Finally, we need to understand that anyone who is called to the role can with God’s help do it.  Otherwise we are undermining that call in one form or another.

4 thoughts on “The Ministry Spouse Myth

  1. Yes, in most protestant and/or evangelical churches and organizations, most people serving in leadership positions are married. And as you know, many denominations require pastors and deacons to be married. We even have a huge billboard in town advertising a local Church of God with a picture of their “husband and wife team.” Churches around here do communions by calling up individual families to take their cracker and grape juice. Valentine’s Day is used as an opportunity to celebrate God’s gift of sex. They’ve got their red ribbons around the pulpits and chocolate candy for the kiddies. When benediction is finished and church is dismissed, guess who’s waiting at the door to shake your hand – Yep, husband and wife team. I have to fight back nausea until I get home. So in my opinion, it’s gone way beyond dishonor.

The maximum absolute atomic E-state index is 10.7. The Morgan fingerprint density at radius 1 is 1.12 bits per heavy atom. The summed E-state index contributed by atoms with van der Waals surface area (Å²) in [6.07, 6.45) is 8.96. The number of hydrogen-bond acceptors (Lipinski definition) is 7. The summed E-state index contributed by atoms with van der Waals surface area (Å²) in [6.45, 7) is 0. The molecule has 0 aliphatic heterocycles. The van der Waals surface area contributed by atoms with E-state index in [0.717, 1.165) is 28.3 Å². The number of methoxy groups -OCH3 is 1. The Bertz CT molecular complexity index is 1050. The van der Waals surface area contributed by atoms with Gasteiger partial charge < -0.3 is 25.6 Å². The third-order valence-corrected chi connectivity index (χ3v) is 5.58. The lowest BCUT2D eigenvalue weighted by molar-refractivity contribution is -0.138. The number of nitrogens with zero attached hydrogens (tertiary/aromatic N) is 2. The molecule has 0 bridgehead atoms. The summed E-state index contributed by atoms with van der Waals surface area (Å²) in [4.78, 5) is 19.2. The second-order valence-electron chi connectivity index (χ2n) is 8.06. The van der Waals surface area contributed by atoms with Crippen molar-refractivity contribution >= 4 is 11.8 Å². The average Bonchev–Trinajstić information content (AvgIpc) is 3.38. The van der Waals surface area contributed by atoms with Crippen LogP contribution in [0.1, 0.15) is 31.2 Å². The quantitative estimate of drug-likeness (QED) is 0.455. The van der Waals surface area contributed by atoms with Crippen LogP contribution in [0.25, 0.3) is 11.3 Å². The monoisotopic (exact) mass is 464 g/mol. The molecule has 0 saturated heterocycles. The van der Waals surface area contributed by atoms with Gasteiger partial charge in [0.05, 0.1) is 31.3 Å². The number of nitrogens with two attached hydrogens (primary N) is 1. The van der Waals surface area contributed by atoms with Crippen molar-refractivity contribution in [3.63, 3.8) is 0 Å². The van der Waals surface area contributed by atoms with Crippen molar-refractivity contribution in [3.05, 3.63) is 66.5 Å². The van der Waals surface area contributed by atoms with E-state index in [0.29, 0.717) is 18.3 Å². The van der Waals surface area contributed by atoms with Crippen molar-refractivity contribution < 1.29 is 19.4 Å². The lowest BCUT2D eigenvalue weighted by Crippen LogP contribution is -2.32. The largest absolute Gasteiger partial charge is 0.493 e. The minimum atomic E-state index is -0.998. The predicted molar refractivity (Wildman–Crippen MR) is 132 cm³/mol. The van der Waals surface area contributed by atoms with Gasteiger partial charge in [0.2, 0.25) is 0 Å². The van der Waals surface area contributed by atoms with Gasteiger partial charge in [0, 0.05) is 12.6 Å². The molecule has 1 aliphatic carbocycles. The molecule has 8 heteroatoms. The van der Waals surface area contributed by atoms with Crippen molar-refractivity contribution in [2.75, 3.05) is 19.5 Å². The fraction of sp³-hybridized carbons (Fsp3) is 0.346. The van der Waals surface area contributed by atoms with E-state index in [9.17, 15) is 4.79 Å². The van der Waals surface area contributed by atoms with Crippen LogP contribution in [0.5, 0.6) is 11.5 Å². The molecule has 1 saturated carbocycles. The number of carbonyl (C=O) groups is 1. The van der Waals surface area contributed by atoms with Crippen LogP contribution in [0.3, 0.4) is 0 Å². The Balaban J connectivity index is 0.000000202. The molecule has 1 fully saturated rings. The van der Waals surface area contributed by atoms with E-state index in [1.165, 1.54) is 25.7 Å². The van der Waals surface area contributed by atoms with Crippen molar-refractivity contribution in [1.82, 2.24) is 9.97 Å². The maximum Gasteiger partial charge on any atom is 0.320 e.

2. For myself…..it took YEARS of being IN church every Sunday to be finally ALLOWED to run the Cub Scout program we charter as the ‘Cubmaster’ because I WASN’T married. For those not in the know…..Cub Scouts is for boys aged 6-10. Boy Scouts 11-18. and I still get “looks” from the women mostly because we all know in church that “Christian men cannot work with children because that’s ‘women’s work’ (the church again being “tough” about “real” manhood) AND a single man who is not dating, not married and doesn’t have a messy divorce behind him no children MUST be gay…or you know……….must be “closeted gay” and we can’t have any unmarried man working with little boys!!!!!!”

    My church, and countless churches allow and encourage single women to serve and work with children. Even The Cub Scout program can be run by a woman……..but in Sunday school for kids / teens, in my church if a man teaches he MUST be married, and HIS wife must be there with him.

    Yet a single woman. A divorced woman. A single mom can teach, work with, and be “allowed” to teach the children and teens with no other adult leadership around…………and women who do teach or run a ministry in this capacity who are married never have their “husbands” acknowledged 😉